Waco Cha officially changed its address Monday to a brick-and-mortar shop at 1001 Franklin Ave., across the street from the parking lot where its food truck has been plying its trade.
It’s a short walk across Franklin Avenue, but the journey has been slowed by a COVID-19 pandemic that has wreaked havoc on small businesses. Now the couple that owns it are making the leap in the new location, making boba tea and Asian-style box lunches and hoping promised help from the federal government will come soon.
Waco Cha, like other smaller ventures, has sought financial assistance from the federal CARES Act and from local sources as it copes with unprecedented conditions.
Sloan Kuehl, an executive vice president with First National Bank of Central Texas, said Monday the bank processed some 600 requests for loans over 30 days in the Small Business Administration’s Payroll Protection Program, which received $454 billion in the $2.2 trillion stimulus package.
When the first round dried up, lawmakers earmarked another $454 billion. Kuehl said First National received about 100 new requests.
“Certainly there is a limit to what any bank can do, and we made the very difficult decision to help our customers, those who have been loyal to us,” said Kuehl. “The SBA did have a minimum loan size of $1,000, and it charged banks very little in underwriting. It set the criteria and we followed it.”
He added, “I’ve read about some businesses nationally having trouble accessing the money. They couldn’t get through the application process. We only had a couple that did not meet minimum requirements, and the very few applications that came in the very day the money ran out in Phase 1, they became first in line in Round 2.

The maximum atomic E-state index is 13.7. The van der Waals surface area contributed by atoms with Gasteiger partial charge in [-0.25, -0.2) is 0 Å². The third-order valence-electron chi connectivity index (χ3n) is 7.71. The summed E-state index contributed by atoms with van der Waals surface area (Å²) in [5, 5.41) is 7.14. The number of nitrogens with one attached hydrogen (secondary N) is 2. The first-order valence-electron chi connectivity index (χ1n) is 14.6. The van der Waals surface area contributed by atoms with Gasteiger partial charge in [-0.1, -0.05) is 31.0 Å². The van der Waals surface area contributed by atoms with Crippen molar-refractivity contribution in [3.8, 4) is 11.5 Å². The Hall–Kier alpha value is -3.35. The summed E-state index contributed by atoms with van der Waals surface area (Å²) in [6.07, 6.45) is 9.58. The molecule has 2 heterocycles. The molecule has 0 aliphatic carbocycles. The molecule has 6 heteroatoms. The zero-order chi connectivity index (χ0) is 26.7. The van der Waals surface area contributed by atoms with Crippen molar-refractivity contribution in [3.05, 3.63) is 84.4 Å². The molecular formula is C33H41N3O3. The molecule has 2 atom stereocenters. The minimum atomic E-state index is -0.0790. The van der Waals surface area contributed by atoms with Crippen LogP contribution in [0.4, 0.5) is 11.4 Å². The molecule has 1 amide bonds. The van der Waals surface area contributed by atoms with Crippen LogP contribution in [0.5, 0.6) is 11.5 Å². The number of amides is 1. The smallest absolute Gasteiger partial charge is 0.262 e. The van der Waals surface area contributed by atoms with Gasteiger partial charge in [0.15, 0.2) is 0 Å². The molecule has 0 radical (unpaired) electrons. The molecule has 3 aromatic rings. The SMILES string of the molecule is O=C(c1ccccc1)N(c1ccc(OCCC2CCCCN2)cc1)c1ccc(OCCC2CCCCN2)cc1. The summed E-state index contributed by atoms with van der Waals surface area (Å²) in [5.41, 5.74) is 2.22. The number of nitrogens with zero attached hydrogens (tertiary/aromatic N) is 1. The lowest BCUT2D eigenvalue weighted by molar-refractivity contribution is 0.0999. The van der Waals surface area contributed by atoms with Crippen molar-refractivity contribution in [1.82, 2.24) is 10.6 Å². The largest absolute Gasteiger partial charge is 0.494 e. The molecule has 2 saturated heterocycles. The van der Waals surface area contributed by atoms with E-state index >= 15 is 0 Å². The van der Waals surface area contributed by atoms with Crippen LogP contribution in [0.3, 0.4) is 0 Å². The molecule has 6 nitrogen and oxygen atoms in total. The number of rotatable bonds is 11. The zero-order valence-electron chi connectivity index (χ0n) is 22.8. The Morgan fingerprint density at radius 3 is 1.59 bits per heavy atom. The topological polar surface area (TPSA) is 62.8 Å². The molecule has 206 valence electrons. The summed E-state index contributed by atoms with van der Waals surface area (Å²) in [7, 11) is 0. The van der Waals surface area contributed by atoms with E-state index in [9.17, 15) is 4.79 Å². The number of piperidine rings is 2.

Our applicants were heavy on payroll needs, though a very few needed help with utilities or rent.”
Waco Cha co-owner Jaja Chen said Monday the business has been pre-approved for a PPP loan, but no money has yet arrived in its bank account.
Chen and her husband, Devin Li, both Asian-Americans with immigrant backgrounds, made an impression at the Waco Downtown Farmers Market, and developed a following for their handcrafted organic milk tea.
Their market presence grew to include a mobile food truck, most often parked at Milo All Day on Franklin Avenue.
Continued success convinced Chen and Li to sign a lease at 1001 Franklin Ave., a building owned by Aris Galanis and his daughter, Dorothy Lentis, who own 1424 Bistro and Alpha Omega Mediterranean Grill and Bakery. Galanis told the Tribune-Herald in a recent interview she received a $51,000 PPP loan to keep her business afloat.
As opening day for Waco Cha approached in March, COVID-19 began to make headlines and force the hand of state and local governments, both of which ruled that restaurants and drinking establishments must join a host of other venues in going dark. Customers had to pick up meals curbside or visit drive-thru lanes.
“The timing was crazy,” said Chen in an interview.
Fast forward to Monday, and better news from Chen and Li.
“Waco Cha is officially opening our storefront . . . for to-go orders only to begin with and with phased reopening,” said Chen in an email message. “We couldn’t have done it without the continued support of our local community and guests we serve day in and out.”